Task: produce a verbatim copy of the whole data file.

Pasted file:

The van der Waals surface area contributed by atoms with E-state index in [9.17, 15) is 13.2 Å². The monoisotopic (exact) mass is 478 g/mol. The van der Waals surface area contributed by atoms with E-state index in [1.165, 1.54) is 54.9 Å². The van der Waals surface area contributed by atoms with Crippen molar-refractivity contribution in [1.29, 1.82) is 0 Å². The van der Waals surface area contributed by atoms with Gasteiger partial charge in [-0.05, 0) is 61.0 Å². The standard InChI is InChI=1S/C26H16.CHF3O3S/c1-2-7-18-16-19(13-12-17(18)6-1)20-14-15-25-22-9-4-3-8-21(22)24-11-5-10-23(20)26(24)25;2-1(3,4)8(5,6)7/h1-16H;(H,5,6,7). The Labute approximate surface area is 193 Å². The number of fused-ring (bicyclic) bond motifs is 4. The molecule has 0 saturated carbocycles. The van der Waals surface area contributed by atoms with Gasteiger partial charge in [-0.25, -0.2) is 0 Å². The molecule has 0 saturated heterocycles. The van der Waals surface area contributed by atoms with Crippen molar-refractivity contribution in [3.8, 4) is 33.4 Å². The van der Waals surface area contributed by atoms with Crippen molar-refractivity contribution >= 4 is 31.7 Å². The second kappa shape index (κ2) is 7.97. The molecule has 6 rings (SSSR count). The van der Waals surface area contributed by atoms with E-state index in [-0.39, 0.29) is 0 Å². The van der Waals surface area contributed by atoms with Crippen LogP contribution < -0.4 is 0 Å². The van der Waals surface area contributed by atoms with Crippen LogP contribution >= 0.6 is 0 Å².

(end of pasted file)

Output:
The van der Waals surface area contributed by atoms with E-state index in [9.17, 15) is 13.2 Å². The monoisotopic (exact) mass is 478 g/mol. The van der Waals surface area contributed by atoms with E-state index in [1.165, 1.54) is 54.9 Å². The van der Waals surface area contributed by atoms with Crippen molar-refractivity contribution in [1.29, 1.82) is 0 Å². The van der Waals surface area contributed by atoms with Gasteiger partial charge in [-0.05, 0) is 61.0 Å². The standard InChI is InChI=1S/C26H16.CHF3O3S/c1-2-7-18-16-19(13-12-17(18)6-1)20-14-15-25-22-9-4-3-8-21(22)24-11-5-10-23(20)26(24)25;2-1(3,4)8(5,6)7/h1-16H;(H,5,6,7). The Labute approximate surface area is 193 Å². The number of fused-ring (bicyclic) bond motifs is 4. The molecule has 0 saturated carbocycles. The van der Waals surface area contributed by atoms with Gasteiger partial charge in [-0.25, -0.2) is 0 Å². The molecule has 0 saturated heterocycles. The van der Waals surface area contributed by atoms with Crippen molar-refractivity contribution in [3.8, 4) is 33.4 Å². The van der Waals surface area contributed by atoms with Crippen molar-refractivity contribution >= 4 is 31.7 Å². The second kappa shape index (κ2) is 7.97. The molecule has 6 rings (SSSR count). The van der Waals surface area contributed by atoms with E-state index in [-0.39, 0.29) is 0 Å². The van der Waals surface area contributed by atoms with Crippen LogP contribution < -0.4 is 0 Å². The van der Waals surface area contributed by atoms with Crippen LogP contribution >= 0.6 is 0 Å².